- A civil partner, wife or husband (current or former).
- Someone who lived with the deceased for two years before their death and who lived together during this time as spouses.
- A parent or someone who was treated as the parent of the deceased.
- A child or someone treated as a child of the deceased, such as a stepchild.
- A sister, brother, aunt or uncle of the deceased.
Certain relatives can also make a claim for a bereavement award. This is a lump sum and is split if more than one person claims. It can be awarded to:
- A wife, husband or civil partner.
- Someone who lived with the deceased for two years prior to their death as a husband or wife.
- The parents of the deceased if they were an unmarried minor.
Do not hesitate to contact our advisors today if you have any questions about claiming fatal accident compensation for death in a car accident. Our team is available 24/7 and could offer you free legal advice regarding your specific claim.
There are certain key pieces of evidence that could help you in establishing negligence. We have included a few examples below. However, this is not a comprehensive list. There are other forms of proof that you could acquire.
- Medical evidence – Coroner’s reports can be presented during the process of your claim. Documents such as these will contain important information such as the cause of death, and how long after the injuries it took for the deceased to pass away. This can also assist those responsible for calculating a fatal accident claim. For example, it can help them calculate how much compensation is owed to the person after dying on impact in a car accident.
- Visual evidence – Footage from sources such as CCTV cameras and dashcams can be obtained. These can be helpful forms of evidence when establishing who was responsible for the fatal accident.
- Witness contact details – For example, there may have been people who saw the accident. If you gather their contact information, a solicitor can contact them at a later date to see if they are willing to submit a witness statement.
Get in touch if you have any questions. It can be difficult to know what happens when someone dies in a car accident, from a legal standpoint. However, we are here to inform you about making a claim.
The final settlement total resulting from every compensation claim will be different. The figure will be arrived at due to the unique circumstances of the case. However, there are a number of common factors. These expenses, costs, and charges include:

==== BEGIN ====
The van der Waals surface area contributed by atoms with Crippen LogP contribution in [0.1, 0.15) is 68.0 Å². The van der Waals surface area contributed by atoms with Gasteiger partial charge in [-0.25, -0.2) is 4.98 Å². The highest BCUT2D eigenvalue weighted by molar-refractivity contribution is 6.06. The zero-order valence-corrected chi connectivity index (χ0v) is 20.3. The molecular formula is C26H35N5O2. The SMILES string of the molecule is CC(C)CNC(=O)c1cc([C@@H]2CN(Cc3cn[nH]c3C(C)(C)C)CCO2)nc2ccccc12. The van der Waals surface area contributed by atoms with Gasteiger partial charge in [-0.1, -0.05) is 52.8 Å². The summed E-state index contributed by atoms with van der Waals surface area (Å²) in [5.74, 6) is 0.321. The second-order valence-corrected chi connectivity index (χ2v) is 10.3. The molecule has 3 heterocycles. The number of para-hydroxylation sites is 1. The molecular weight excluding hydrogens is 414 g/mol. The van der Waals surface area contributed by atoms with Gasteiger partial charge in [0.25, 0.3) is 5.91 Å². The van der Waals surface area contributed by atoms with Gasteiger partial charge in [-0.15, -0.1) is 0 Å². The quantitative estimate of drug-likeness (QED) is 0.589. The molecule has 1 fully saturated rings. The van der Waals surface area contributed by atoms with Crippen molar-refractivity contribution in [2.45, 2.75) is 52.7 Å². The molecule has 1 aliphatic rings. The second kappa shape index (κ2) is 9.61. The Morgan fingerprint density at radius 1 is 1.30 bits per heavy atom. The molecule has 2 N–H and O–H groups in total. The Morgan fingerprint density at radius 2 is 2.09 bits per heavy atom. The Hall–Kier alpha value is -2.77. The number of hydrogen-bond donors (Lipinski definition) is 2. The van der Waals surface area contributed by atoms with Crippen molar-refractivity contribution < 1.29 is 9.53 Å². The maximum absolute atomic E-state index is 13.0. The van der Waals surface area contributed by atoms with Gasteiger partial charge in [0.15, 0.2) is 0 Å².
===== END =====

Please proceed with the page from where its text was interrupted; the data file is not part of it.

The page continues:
- General Damages: These damages cannot be quantified in terms of money. The pain, the grief, the trauma and the psychological problems sustained as a result of the fatal accident are taken into consideration.
- Medical Expenses: This involves the medical expenses that were incurred prior to the death of the victim.
- Funeral Expenses: The entire cost of the funeral can be claimed in the case.
- Special Damages: This could be the loss of financial support from the deceased to the spouse, children, or other dependents.
During the process of filing for compensation, it is important to keep a record of the many ways in which the accident has affected you financially. Receipts, invoices, and so on can be used when claiming damages.
If you’ve lost a loved one due to a fatal car accident, you could potentially make a claim on their behalf for their pain and suffering. The head of claim that’s calculated for this is known as general damages. When valuing a general damages payment, legal professionals consider factors such as the level of pain and suffering experienced by the deceased before they passed away.
To assist them during the calculation process, legal professionals look to resources such as medical evidence, and a publication called the Judicial College Guidelines (JCG). We’ve included some figures from this document in the table below that may relate to fatal accident claims.
|Fatality Plus Add On Claims||Awards may include the compensation for the deceased person's pain and suffering as well as any losses affecting dependents, such as loss of income.||Up to £550,000 and over|
|Brain Damage - Very Severe||The person may be able to follow basic commands, but they will show little meaningful response to their environment and will need full time care.||£282,010 to £403,990|
|Tetraplegia/Quadriplegia||Someone who experiences physical pain and their ability to communicate and senses have been affected will be applicable for the higher end of this bracket.||£324,600 to £403,990|